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Self-Regulation, Compensation, and the Ethical Recruitment of Oocyte Donors

For a variety of reasons, the fertility industry in general and the practice of oocyte donation specifically is not heavily regulated in the United States, particularly compared to other developed countries. The result is that the fertility industry in the United States relies heavily on self-regulation, which generally takes the form of guidelines issued by two professional organizations—the American Society for Reproductive Medicine and the Society for Assisted Reproductive Technology.

The research I report here aims to gauge the effectiveness of self-regulation in the fertility industry, particularly as it pertains to the recruitment of oocyte donors. In it, I examine a novel data set—a collection of oocyte donor recruitment ads published in college newspapers across the country—to assess the extent to which the ASRM guidelines for compensating oocyte donors are honored in advertisements that recruit donors.

In brief, my analysis identifies several concerns with the self-regulatory approach. Nearly half of the advertisements offered compensation exceeding recommended levels. In addition, analysis indicated that average SAT scores at the college or university where an advertisement was published were a strong predictor of the compensation offered. This effect was strong and significant for advertisements placed by donor agencies and individual couples, but absent for advertisements placed by fertility clinics, which suggests that donor agencies and couples valued specific donor characteristics and based compensation on these preferences—a violation of the guidelines. These findings call into question the notion that the current self-regulatory framework provides appropriate ethical protections for oocyte donors.

For a variety of reasons, the fertility industry in general and the practice of oocyte donation specifically is not heavily regulated in the United States, particularly compared to other developed countries. The result is that the fertility industry in the United States relies heavily on self-regulation, which generally takes the form of guidelines issued by two professional organizations—the American Society for Reproductive Medicine and the Society for Assisted Reproductive Technology.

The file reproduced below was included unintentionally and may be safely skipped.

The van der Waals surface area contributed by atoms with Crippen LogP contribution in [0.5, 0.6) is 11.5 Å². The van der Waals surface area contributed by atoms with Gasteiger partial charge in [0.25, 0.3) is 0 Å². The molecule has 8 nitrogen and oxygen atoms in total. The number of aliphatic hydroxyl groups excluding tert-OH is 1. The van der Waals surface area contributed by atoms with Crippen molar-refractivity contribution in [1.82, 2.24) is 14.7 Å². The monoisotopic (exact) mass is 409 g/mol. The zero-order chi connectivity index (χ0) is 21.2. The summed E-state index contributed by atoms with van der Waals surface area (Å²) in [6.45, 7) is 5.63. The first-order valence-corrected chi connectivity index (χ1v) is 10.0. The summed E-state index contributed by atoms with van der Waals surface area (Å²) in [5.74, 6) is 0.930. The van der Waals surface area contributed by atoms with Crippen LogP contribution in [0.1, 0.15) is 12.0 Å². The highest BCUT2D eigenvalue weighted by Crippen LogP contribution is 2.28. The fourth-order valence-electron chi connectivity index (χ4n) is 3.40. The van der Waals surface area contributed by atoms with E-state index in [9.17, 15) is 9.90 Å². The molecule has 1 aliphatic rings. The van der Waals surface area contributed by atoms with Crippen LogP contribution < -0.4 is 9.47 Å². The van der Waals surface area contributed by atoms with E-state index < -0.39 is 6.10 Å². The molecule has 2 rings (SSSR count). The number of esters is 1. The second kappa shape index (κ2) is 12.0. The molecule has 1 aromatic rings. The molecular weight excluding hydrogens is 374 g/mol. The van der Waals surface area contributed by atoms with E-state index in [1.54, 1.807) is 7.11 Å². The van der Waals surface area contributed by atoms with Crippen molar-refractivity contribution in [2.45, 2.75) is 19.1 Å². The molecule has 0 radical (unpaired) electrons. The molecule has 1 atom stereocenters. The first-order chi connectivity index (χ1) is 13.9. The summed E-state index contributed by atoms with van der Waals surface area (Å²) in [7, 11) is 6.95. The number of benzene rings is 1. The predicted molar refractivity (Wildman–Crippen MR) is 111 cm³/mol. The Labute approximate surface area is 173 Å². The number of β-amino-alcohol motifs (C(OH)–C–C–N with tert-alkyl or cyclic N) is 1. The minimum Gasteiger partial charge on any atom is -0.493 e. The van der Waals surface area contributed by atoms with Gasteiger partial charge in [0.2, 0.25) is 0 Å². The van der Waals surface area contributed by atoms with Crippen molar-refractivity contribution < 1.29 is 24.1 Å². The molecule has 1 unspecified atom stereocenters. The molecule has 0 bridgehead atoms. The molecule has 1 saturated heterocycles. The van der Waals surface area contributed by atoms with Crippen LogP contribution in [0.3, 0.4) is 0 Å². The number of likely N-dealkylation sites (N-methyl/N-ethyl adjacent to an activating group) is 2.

The research I report here aims to gauge the effectiveness of self-regulation in the fertility industry, particularly as it pertains to the recruitment of oocyte donors. In it, I examine a novel data set—a collection of oocyte donor recruitment ads published in college newspapers across the country—to assess the extent to which the ASRM guidelines for compensating oocyte donors are honored in advertisements that recruit donors.

In brief, my analysis identifies several concerns with the self-regulatory approach. Nearly half of the advertisements offered compensation exceeding recommended levels. In addition, analysis indicated that average SAT scores at the college or university where an advertisement was published were a strong predictor of the compensation offered. This effect was strong and significant for advertisements placed by donor agencies and individual couples, but absent for advertisements placed by fertility clinics, which suggests that donor agencies and couples valued specific donor characteristics and based compensation on these preferences—a violation of the guidelines. These findings call into question the notion that the current self-regulatory framework provides appropriate ethical protections for oocyte donors.

Aaron D. Levine, "Self-Regulation, Compensation, and the Ethical Recruitment of Oocyte Donors," Hastings Center Report 40, no 2 (2010): 25-36.
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